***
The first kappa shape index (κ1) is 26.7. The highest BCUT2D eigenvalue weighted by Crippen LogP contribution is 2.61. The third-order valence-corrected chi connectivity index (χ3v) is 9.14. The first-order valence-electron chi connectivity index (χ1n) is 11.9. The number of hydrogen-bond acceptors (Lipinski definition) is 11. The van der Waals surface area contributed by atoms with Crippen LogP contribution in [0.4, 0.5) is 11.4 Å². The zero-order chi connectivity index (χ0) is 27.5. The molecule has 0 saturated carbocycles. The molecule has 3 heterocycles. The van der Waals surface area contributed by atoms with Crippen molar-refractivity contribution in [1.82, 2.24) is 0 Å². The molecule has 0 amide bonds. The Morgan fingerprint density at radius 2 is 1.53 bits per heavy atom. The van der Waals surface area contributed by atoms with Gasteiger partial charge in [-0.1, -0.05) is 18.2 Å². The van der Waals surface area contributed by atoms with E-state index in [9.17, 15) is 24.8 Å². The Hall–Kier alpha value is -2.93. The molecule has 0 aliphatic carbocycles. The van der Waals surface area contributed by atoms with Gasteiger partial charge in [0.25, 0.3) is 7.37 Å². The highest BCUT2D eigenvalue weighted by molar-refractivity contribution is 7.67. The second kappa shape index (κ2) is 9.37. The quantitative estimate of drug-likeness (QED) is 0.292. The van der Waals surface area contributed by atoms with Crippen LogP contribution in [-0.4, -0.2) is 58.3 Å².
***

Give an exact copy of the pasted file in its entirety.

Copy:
The first kappa shape index (κ1) is 26.7. The highest BCUT2D eigenvalue weighted by Crippen LogP contribution is 2.61. The third-order valence-corrected chi connectivity index (χ3v) is 9.14. The first-order valence-electron chi connectivity index (χ1n) is 11.9. The number of hydrogen-bond acceptors (Lipinski definition) is 11. The van der Waals surface area contributed by atoms with Crippen LogP contribution in [0.4, 0.5) is 11.4 Å². The zero-order chi connectivity index (χ0) is 27.5. The molecule has 0 saturated carbocycles. The molecule has 3 heterocycles. The van der Waals surface area contributed by atoms with Crippen molar-refractivity contribution in [1.82, 2.24) is 0 Å². The molecule has 0 amide bonds. The Morgan fingerprint density at radius 2 is 1.53 bits per heavy atom. The van der Waals surface area contributed by atoms with Gasteiger partial charge in [-0.1, -0.05) is 18.2 Å². The van der Waals surface area contributed by atoms with E-state index in [9.17, 15) is 24.8 Å². The Hall–Kier alpha value is -2.93. The molecule has 0 aliphatic carbocycles. The van der Waals surface area contributed by atoms with Gasteiger partial charge in [0.25, 0.3) is 7.37 Å². The highest BCUT2D eigenvalue weighted by molar-refractivity contribution is 7.67. The second kappa shape index (κ2) is 9.37. The quantitative estimate of drug-likeness (QED) is 0.292. The van der Waals surface area contributed by atoms with Crippen LogP contribution in [-0.4, -0.2) is 58.3 Å².